b) Is made up of costs incurred in the ordinary course of business
c) Is the same as last year
d) Is not necessarily disclosable
e) None of the above

2.5. Financial viability implies that


a) You would expect the enterprise to fail
b) You expect the company to continue as a going concern
c) You can see the company earns money
d) The company makes sufficient profits
e) (b) and (d)

2.6. The purpose of a balance sheet


a) is to hide money from the Receiver of Revenue
b) to prove the company makes a profit
c) to reflect the financial position of a company at a point in time
d) (a) and (c)
e) All of the above

2.7. A company is required to produce a balance sheet


a) Every month
b) All the time
c) Every Year
d) Whenever it is asked to
e) (a) and (d)

2.8. The Basic Accounting Equation is


a) A= O + L
b) O = A + L
c) L = A - O
d) None of the above

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e) (a) and (c)

2.9. A balance sheet


a) Is a statement of financial position at a specific point in time
b) Is a statement of financial position for a whole period of time
c) Shows how much money a company made
d) Must balance
e) (a) and (d)

2.10. The equity of a company


a) Is comprised of the money a company made
b) Is comprised of a companys assets
c) Is comprised of the owners investment in the company
d) Is made up of the share capital and reserves of the company
e) (c) and (d)

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Module 2
Answer Sheet
Question
2.1.
2.2.
2.3.
2.4.
2.5.
2.6.
2.7.
2.8.
2.9.
2.10.

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Answer
A

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Specific Outcome 3
Compile a personal assets and liabilities statement
Learning Outcomes
By the end of this module you should be able to demonstrate knowledge in and
describe situations where;
1. A personal assets and liabilities statement is compiled based on own financial
situation over the past year.
2. The situations when an assets and liabilities statement are required are listed
and an indication is given of the advantages of keeping such records

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3.1. Compiling a personal assets and liabilities statement


Exercise 3.1.
Compile a personal assets and liabilities statement for the past year based on your
own financial situation.
First, list all of your assets. Remember, as we learnt in SO2, assets are things that
you own. Include things such as personal equipment, like a hi-fi or tv, assets such as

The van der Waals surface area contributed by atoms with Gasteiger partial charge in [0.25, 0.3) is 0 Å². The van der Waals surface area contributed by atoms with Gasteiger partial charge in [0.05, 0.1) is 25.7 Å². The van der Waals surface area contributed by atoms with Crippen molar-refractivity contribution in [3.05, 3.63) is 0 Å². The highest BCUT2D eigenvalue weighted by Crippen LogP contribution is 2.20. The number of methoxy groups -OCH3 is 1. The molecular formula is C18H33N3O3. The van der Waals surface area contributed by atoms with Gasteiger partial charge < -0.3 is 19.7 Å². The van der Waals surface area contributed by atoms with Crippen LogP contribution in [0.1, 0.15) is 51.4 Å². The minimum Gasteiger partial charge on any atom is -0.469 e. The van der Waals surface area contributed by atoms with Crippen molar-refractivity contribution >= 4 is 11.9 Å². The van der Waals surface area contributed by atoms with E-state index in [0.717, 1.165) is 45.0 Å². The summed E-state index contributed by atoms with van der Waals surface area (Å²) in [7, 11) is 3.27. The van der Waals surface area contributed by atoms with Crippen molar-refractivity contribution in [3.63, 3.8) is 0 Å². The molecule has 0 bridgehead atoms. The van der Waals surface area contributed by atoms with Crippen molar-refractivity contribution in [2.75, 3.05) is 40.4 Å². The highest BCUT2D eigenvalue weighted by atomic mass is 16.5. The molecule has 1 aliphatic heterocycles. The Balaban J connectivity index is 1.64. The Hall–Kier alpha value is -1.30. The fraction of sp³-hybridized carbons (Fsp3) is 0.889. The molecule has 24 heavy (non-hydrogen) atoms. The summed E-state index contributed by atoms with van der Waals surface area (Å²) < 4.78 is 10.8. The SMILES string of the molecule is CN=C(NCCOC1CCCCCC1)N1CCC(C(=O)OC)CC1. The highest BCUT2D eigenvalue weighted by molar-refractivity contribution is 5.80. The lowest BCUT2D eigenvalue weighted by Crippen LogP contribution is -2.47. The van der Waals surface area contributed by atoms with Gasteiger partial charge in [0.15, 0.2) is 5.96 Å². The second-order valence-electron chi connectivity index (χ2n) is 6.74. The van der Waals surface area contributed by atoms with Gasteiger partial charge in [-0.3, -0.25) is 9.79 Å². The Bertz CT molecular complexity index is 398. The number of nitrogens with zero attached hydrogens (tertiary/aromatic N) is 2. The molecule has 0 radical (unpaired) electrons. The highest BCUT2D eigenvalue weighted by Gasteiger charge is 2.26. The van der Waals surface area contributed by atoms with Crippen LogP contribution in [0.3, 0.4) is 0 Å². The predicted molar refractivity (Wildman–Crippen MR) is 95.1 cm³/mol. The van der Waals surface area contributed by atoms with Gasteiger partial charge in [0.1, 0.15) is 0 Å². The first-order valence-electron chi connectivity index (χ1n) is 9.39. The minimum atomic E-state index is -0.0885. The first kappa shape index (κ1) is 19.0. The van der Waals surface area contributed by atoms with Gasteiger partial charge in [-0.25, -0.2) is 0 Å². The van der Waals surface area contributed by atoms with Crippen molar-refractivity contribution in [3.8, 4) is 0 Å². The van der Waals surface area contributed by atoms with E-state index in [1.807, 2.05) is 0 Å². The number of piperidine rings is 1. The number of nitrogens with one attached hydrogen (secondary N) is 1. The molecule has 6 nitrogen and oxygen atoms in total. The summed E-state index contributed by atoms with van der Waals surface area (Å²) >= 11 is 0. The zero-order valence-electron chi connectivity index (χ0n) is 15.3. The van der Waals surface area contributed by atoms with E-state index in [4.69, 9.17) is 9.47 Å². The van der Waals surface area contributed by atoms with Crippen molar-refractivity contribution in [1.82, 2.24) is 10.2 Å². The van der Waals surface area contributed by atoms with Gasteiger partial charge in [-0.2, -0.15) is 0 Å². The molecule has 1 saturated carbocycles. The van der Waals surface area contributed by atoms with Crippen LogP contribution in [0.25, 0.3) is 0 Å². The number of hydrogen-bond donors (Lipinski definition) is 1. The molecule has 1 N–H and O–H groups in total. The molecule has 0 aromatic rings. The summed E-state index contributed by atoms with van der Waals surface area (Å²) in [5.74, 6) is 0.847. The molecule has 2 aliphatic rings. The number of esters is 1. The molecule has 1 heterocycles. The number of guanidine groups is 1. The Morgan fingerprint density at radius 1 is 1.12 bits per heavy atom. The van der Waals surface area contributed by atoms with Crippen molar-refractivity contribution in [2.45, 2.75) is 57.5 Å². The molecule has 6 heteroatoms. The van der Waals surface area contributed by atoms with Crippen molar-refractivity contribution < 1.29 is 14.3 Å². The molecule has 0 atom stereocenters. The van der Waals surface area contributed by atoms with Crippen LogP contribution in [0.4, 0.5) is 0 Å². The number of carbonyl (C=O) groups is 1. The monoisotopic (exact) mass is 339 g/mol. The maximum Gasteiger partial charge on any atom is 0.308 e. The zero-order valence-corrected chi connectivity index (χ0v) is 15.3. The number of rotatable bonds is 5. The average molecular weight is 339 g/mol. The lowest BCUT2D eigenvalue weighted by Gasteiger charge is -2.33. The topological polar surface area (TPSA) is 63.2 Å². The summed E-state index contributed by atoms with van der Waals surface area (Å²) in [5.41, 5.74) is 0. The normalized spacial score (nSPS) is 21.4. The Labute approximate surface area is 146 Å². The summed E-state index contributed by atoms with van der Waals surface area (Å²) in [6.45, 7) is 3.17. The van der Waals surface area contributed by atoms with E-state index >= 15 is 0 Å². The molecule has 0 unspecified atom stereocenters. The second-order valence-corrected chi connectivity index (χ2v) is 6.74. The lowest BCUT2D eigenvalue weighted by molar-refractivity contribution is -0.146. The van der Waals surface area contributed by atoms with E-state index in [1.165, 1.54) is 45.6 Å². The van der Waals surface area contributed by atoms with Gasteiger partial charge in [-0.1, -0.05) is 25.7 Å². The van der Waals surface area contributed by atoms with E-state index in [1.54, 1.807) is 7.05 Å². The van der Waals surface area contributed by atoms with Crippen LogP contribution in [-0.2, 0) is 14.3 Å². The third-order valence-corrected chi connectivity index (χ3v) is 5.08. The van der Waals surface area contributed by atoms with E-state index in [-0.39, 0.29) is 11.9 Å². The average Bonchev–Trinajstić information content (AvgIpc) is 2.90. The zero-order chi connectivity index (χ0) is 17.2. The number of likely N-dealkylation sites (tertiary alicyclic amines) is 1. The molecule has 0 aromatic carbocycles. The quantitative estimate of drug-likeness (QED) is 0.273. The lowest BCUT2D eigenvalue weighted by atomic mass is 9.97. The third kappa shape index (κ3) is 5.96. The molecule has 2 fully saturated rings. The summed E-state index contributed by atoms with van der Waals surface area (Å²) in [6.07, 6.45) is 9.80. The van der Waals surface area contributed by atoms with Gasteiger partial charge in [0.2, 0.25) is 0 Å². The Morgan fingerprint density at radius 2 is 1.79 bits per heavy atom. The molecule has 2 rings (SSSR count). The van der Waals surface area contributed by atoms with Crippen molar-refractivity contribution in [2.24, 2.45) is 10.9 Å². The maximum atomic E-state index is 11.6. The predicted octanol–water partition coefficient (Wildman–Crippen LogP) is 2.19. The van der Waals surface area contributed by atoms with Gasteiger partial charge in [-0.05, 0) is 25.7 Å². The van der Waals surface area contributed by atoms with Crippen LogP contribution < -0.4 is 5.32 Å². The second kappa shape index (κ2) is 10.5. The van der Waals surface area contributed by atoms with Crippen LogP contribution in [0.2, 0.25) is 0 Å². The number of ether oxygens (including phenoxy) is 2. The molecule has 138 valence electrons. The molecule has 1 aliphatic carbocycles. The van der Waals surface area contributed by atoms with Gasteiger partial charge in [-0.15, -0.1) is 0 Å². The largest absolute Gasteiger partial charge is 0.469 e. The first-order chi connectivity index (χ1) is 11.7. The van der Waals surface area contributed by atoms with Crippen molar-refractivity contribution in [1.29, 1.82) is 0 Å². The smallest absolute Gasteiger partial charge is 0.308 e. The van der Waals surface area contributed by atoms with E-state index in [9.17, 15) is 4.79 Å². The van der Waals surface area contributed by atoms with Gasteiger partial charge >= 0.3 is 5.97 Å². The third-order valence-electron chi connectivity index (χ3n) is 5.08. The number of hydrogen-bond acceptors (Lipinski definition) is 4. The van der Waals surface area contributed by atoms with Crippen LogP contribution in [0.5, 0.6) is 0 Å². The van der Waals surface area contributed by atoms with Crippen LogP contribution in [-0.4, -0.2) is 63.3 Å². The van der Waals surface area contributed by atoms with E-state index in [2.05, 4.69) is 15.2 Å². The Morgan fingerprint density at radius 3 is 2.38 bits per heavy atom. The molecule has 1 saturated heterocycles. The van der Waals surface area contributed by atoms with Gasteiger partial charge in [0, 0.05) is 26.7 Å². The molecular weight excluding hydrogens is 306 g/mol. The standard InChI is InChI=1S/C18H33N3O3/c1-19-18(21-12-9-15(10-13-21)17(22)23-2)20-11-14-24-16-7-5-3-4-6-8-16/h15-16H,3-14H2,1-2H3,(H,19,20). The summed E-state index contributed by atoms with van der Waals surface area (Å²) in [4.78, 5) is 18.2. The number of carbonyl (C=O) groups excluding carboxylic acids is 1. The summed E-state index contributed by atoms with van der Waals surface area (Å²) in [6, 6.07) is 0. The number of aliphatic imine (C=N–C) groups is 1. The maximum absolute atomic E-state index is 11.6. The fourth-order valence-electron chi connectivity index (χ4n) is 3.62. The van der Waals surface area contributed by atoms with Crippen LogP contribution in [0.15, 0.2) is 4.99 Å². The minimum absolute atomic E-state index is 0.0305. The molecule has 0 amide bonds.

your motorcar or anything that reflects your financial worth.
If you dont know the exact value of an asset, estimate it. Base the estimate on the
initial cost of the asset. Remember, the value of an asset diminishes over time, so if
you include something that is a couple of years old, base your estimation/ calculation
on that.
Next, list your liabilities. You may owe money to your brother: list that. You may owe
money on a car, so include that in the list.
Assets

Total of Assets

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Liabilities

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Total Of Liabilities
Net Worth given by Total of Assets Less
Liabilities

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3.2. Situations where an assets and liabilities statement are


required
You may need to compile an asset and liabilities statement
When applying for a bank loan
When required by the Receiver of Revenue
For personal records

The advantages of keeping such records


It is always advantageous to keep track of your personal net worth. This allows
you to assess your financial situation when making decisions, for example, to
obtain a loan. It allows you to see at a glance, whether or not, for the loan
example, you could afford to repay the loan. It also allows you to present the
records easily as you might be required to do. It is a relatively simple exercise to
keep the records up-to-date with each new purchase of goods. It means that you
can see at a glance how much your things are worth and how much you owe
others.

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Summative Assessment
3.1. List the situations where you might be required to produce a personal statement
of Assets and Liabilities

3.2. List the advantages of keeping such records

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Self Assessment
Take some time to reflect on what you have learnt in this module and assess
your knowledge against the following pointers. Write down your